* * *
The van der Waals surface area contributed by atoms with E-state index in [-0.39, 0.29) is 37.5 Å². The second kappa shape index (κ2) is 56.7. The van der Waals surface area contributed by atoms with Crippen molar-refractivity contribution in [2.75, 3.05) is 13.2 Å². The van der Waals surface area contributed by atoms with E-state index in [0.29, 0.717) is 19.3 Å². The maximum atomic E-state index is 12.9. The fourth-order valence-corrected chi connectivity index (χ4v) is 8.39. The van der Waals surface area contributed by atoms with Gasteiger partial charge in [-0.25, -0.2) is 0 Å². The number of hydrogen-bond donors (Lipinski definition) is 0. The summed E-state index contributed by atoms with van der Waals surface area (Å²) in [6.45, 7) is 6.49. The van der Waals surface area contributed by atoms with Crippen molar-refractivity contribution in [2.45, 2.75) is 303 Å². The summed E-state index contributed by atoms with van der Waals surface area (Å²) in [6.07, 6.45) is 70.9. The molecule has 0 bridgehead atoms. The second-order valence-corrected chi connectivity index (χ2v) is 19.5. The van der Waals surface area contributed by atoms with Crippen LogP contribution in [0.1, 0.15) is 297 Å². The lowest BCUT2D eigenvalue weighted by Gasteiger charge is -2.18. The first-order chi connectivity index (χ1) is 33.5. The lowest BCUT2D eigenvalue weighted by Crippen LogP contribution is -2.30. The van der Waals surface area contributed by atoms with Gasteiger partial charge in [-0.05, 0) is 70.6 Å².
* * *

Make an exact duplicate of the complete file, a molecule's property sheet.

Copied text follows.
The van der Waals surface area contributed by atoms with E-state index in [-0.39, 0.29) is 37.5 Å². The second kappa shape index (κ2) is 56.7. The van der Waals surface area contributed by atoms with Crippen molar-refractivity contribution in [2.75, 3.05) is 13.2 Å². The van der Waals surface area contributed by atoms with E-state index in [0.29, 0.717) is 19.3 Å². The maximum atomic E-state index is 12.9. The fourth-order valence-corrected chi connectivity index (χ4v) is 8.39. The van der Waals surface area contributed by atoms with Gasteiger partial charge in [-0.25, -0.2) is 0 Å². The number of hydrogen-bond donors (Lipinski definition) is 0. The summed E-state index contributed by atoms with van der Waals surface area (Å²) in [6.45, 7) is 6.49. The van der Waals surface area contributed by atoms with Crippen molar-refractivity contribution in [2.45, 2.75) is 303 Å². The summed E-state index contributed by atoms with van der Waals surface area (Å²) in [6.07, 6.45) is 70.9. The molecule has 0 bridgehead atoms. The second-order valence-corrected chi connectivity index (χ2v) is 19.5. The van der Waals surface area contributed by atoms with Crippen LogP contribution in [0.1, 0.15) is 297 Å². The lowest BCUT2D eigenvalue weighted by Gasteiger charge is -2.18. The first-order chi connectivity index (χ1) is 33.5. The lowest BCUT2D eigenvalue weighted by Crippen LogP contribution is -2.30. The van der Waals surface area contributed by atoms with Gasteiger partial charge in [-0.05, 0) is 70.6 Å².